This short independent documentary has the Catholic Church on the ropes

Because it exposes the biggest scandal

Something darker and more sinister than Sandy Hook and Benghazi combined...

And it’s spreading like wild fire all over the internet.

>> Click Here Before The Video Is Taken Down Permanently <<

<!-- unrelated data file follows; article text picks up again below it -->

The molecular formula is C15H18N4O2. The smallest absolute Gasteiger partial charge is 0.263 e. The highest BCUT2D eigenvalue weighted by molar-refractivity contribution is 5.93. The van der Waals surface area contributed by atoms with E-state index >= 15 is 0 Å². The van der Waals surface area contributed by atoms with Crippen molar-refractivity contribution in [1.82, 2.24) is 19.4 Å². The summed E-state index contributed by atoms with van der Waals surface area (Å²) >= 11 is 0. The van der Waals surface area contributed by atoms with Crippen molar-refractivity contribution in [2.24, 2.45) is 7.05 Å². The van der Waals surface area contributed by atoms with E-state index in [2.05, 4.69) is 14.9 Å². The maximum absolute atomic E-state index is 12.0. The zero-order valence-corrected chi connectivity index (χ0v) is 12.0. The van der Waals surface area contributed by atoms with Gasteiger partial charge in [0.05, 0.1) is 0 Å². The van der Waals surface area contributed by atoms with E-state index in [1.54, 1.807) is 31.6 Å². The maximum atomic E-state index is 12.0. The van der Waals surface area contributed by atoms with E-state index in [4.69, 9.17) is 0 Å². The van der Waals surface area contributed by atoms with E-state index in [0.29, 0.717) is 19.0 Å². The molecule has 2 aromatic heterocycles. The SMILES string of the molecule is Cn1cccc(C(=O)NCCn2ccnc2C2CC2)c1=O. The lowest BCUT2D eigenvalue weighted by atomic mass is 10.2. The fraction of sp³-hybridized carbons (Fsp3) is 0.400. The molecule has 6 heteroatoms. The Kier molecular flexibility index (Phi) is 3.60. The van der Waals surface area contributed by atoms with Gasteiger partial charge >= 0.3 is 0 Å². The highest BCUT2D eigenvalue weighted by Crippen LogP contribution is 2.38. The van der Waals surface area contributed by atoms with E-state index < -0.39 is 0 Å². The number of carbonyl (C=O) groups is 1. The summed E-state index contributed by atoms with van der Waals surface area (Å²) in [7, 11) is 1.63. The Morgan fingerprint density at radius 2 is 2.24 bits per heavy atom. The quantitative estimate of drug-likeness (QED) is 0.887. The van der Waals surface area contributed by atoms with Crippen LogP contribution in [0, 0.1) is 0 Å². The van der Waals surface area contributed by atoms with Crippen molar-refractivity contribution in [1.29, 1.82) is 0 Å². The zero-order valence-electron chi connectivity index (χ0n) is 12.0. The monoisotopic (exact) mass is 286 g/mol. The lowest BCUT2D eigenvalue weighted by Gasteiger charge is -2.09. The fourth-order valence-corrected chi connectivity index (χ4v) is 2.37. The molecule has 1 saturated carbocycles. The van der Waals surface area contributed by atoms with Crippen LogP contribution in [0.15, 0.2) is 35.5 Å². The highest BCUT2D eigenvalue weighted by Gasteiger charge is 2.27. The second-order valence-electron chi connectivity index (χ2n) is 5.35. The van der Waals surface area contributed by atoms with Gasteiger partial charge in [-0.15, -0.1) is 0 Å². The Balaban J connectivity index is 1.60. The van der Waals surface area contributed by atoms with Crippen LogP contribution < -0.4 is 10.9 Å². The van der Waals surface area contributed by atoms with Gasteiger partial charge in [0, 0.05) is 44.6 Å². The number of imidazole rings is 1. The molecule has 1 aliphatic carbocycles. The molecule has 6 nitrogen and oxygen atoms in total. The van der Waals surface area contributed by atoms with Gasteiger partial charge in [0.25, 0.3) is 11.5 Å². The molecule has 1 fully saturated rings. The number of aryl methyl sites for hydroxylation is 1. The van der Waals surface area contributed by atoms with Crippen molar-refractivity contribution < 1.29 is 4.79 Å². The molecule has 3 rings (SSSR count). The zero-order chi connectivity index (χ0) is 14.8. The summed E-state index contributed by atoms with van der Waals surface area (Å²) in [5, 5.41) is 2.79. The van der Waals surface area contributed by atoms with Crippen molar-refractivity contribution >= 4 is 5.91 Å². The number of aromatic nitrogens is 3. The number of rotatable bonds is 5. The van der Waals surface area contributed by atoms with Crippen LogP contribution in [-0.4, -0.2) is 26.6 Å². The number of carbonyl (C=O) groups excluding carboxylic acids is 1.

dwater makes up about twenty percent of the world's fresh water supply, which is about 0.61% of the entire world's water, including oceans and permanent ice. Global groundwater storage is roughly equal to the total amount of freshwater stored in the snow and ice pack, including the north and south poles. This makes it an important resource that can act as a natural storage that can buffer against shortages of surface water, as in during times of drought.[4] Groundwater is naturally replenished by surface water from precipitation, streams, and rivers when this recharge reaches the water table.[5] Groundwater can be a long-term 'reservoir' of the natural water cycle (with residence times from days to millennia), as opposed to short-term water reservoirs like the atmosphere and fresh surface water (which have residence times from minutes to years). The figure[6] shows how deep groundwater (which is quite distant from the surface recharge) can take a very long time to complete its natural cycle. The Great Artesian Basin in central and eastern Australia is one of the largest confined aquifer systems in the world, extending for almost 2 million km2. By analysing the trace elements in water sourced from deep underground, hydrogeologists have been able to determine that water extracted from these aquifers can be more than 1 million years old. By comparing the age of groundwater obtained from different parts of the Great Artesian Basin, hydrogeologists have found it increases in age across the basin. Where water recharges the aquifers along the Eastern Divide, ages are young. As groundwater flows westward across the continent, it increases in age, with the oldest groundwater occurring in the western parts. This means that in order to have travelled almost 1000 km from the source of recharge in 1 million years, the groundwater flowing through the Great Artesian Basin travels at an average rate of about 1 metre per year. Reflective carpet trapping soil water vapor Recent research has demonstrated that evaporation of groundwater can play a significant role in the local water cycle, especially in arid regions.[7] Scientists in Saudi Arabia have proposed plans to recapture and recycle this evaporative moisture for crop irrigation. In the opposite photo, a 50-centimeter-square reflective carpet, made of small adjacent plastic cones, was placed in a plant-free dry desert area for five months, without rain or irrigation. It managed to capture and condense enough ground vapor to bring to life naturally buried seeds underneath it, with a green area of about 10% of the carpet area. It is expected that, if seeds were put down before placing this carpet, a much wider area would become gr